Aspects of Tactile Stimulation With Infants in Intensive and Special Care Baby Units

de Roiste, Eilis Aine Mhaire (1991) Aspects of Tactile Stimulation With Infants in Intensive and Special Care Baby Units. PhD thesis, University of Glasgow.

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Abstract

A series of studies was conducted to investigate the effects of a programme of tactile stimulation, "Tac-Tic" (Macedo, 1984), on preterm and low-birthweight infants. This programme of sequenced stroking was administered for 20 minutes daily for the duration of the infant's hospitalization. In comparison to their matched retrospective controls, on the short-term measures of: (1) age at first suck of all feeds in a day (2) age at removal from an incubator into a cot (3) age at discharge the stroked infants were found to display significantly earlier ages in measures (2) and (3). Using prospective controls the same pattern was found with the experimental, group compared to controls, being significantly younger on the first measure. At fifteen months these infants were assessed using the Bayley Scales of Infant Development (Bayley, 1969) with measures of stimulation in the home and parenting also being taken. The experimental as compared to control infants were found to have significantly higher scores on mental development (M.D.I). Using Meisels et al.'s (1987) I.B.R. factor structure, experimental infants were also found to be significantly more advanced than their controls on a number of behavioural factors such as Social Orientation and Test-Affect- Extraversion. Mothers of the experimental as compared to control sample were also found to be significantly more satisfied with the parental role when measured by the Self Perceptions of the Parental Role questionnaire (McPhee et al., 1986). A sample of ventilated preterms were also administered a shortened version (4 minutes per day) of the Tac-Tic procedure and the effects on heart rate, respiration rate and tcpo2 (oxygenation) were monitored using an interrupted time-series design. A significant drop in heart rate and increase in respiration rate were found to take place after the stroking. In comparison maternal touching showed no significant differences in percentage increase in heart rate, respiration rate or tcpo2. Overall, it was concluded that the shortened version of the Tac-Tic stroking programme did not compromise the health of these very-ill infants. In a further study, the effects of the stroking programme on infant performance in an instrumental conditioning task were examined. This task involved sucking at/above a particular pressure to obtain the mother's voice (reinforcer) on a tape-recorder. Experimental, in comparison to control, infants were found to show a better performance on this task which closely approached significance, in terms of percentage increase in sucking pressure during those times when sucking pressure brought on the mother's voice. The mechanism by which Tac-Tic has its' influences was examined through the gastric effects of the stroking programme. Using a pretest-posttest design, gastric aspirates were taken before and after: (1) the Tac-Tic stroking in experimental infants (2) a control period of non-intervention time in control infants. A significantly higher drop in pH was found in the experimental as compared to control sample, which suggests an association between stroking and feeding. No significant differences were found between the experimental and control samples in either daily average weight gain or daily average food volume intake. In the above studies (except that with ventilated infants), the experimental and control samples were sub-divided into high-risk and low-risk categories, according to gestational age and birthweight. This was done to determine whether the Tac-Tic stroking had a greater effect on the high-risk (low gestational age and birthweight) as opposed to low-risk (high gestational age and birthweight) infants. This pattern was found in the results and was statistically significant in the first study. The behavioural effects of the Tac-Tic stroking on preterms and low-birthweight infants was then looked at, with both parents and the experimenter all recording infant's reactions while s\he was being stroked by the mother and father (seperately). Limb movements were found to be significantly the most frequent infant reaction across all three of the bodily categories of strokes (head, trunk and limb).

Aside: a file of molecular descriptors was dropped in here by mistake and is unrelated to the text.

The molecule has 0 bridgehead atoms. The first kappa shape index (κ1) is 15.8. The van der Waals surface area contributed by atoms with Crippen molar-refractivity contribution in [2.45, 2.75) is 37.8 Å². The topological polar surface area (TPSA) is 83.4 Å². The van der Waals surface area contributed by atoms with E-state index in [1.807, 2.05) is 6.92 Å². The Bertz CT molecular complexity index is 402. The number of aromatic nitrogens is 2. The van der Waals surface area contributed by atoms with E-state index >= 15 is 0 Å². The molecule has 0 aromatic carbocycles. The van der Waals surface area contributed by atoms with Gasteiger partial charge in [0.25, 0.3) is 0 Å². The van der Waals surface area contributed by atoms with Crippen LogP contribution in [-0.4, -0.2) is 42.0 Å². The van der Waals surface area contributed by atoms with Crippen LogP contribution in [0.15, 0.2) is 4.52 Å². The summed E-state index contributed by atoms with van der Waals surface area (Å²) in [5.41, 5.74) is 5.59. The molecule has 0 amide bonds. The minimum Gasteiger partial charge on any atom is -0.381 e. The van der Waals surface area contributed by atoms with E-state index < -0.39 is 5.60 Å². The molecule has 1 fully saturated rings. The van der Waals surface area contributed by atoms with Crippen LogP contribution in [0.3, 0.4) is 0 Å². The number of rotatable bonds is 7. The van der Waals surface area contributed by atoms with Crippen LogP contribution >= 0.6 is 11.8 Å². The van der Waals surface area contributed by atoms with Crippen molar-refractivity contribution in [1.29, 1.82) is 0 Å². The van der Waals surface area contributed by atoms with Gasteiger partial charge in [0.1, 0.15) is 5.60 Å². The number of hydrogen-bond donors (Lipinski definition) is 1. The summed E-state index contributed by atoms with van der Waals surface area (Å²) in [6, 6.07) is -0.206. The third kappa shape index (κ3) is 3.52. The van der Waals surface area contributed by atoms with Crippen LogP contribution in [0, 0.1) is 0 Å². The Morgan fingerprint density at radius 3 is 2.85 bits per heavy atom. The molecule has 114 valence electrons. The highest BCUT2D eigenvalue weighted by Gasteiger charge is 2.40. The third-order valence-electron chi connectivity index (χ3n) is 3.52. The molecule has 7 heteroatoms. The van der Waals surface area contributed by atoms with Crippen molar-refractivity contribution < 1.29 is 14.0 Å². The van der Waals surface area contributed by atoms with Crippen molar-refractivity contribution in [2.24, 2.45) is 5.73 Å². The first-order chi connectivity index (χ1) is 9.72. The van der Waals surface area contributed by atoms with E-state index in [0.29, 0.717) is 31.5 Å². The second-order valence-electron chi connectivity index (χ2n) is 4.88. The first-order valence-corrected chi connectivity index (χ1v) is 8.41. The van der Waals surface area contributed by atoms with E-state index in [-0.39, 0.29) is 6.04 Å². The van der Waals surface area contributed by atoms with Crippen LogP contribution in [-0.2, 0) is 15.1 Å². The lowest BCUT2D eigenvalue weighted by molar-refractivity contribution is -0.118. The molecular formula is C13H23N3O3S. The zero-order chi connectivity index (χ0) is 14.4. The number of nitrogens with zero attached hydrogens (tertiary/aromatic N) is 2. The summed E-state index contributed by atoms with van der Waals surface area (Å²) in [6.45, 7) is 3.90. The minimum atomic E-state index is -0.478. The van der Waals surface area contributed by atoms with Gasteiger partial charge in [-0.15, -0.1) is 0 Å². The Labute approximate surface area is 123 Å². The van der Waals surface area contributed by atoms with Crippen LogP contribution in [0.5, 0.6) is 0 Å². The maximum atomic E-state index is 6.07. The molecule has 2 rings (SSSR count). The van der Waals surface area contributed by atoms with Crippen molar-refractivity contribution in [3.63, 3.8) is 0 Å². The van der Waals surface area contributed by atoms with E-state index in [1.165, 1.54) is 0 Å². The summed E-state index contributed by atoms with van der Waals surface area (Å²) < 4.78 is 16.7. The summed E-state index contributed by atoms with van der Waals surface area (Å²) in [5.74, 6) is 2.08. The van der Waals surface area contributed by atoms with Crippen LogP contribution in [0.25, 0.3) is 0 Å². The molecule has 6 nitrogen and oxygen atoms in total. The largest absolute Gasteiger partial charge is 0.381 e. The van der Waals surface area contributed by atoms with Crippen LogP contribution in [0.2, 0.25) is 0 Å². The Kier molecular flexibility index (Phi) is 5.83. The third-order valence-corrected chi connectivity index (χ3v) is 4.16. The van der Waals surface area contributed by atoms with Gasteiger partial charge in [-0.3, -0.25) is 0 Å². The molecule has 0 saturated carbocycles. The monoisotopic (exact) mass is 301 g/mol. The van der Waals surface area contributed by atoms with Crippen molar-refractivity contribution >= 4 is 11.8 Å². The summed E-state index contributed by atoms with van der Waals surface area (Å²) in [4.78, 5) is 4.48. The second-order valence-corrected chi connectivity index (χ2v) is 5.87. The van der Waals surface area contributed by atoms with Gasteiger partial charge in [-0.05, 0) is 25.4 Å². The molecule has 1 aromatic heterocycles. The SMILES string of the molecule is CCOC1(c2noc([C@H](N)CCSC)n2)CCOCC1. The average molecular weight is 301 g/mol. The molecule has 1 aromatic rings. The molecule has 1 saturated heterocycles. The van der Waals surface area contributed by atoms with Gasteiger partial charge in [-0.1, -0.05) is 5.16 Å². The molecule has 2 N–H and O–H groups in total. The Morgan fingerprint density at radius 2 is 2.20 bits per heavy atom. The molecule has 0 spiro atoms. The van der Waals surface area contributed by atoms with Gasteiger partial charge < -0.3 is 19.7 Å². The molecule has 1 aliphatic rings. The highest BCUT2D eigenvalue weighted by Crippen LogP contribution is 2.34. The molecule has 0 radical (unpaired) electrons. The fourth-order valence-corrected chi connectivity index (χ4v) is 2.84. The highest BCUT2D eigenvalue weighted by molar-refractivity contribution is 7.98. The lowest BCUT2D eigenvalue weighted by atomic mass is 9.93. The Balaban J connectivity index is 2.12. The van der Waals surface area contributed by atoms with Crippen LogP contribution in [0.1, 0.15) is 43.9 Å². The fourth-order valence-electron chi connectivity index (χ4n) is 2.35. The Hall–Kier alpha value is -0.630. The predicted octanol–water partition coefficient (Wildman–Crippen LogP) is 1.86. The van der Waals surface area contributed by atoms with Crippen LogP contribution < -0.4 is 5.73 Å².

Item Type: Thesis (PhD)
Qualification Level: Doctoral
Additional Information: Adviser: I W R Bushnell
Keywords: Clinical psychology, Developmental psychology
Date of Award: 1991
Depositing User: Enlighten Team
Unique ID: glathesis:1991-75227
Copyright: Copyright of this thesis is held by the author.
Date Deposited: 19 Nov 2019 21:41
Last Modified: 19 Nov 2019 21:41
URI: http://theses.gla.ac.uk/id/eprint/75227

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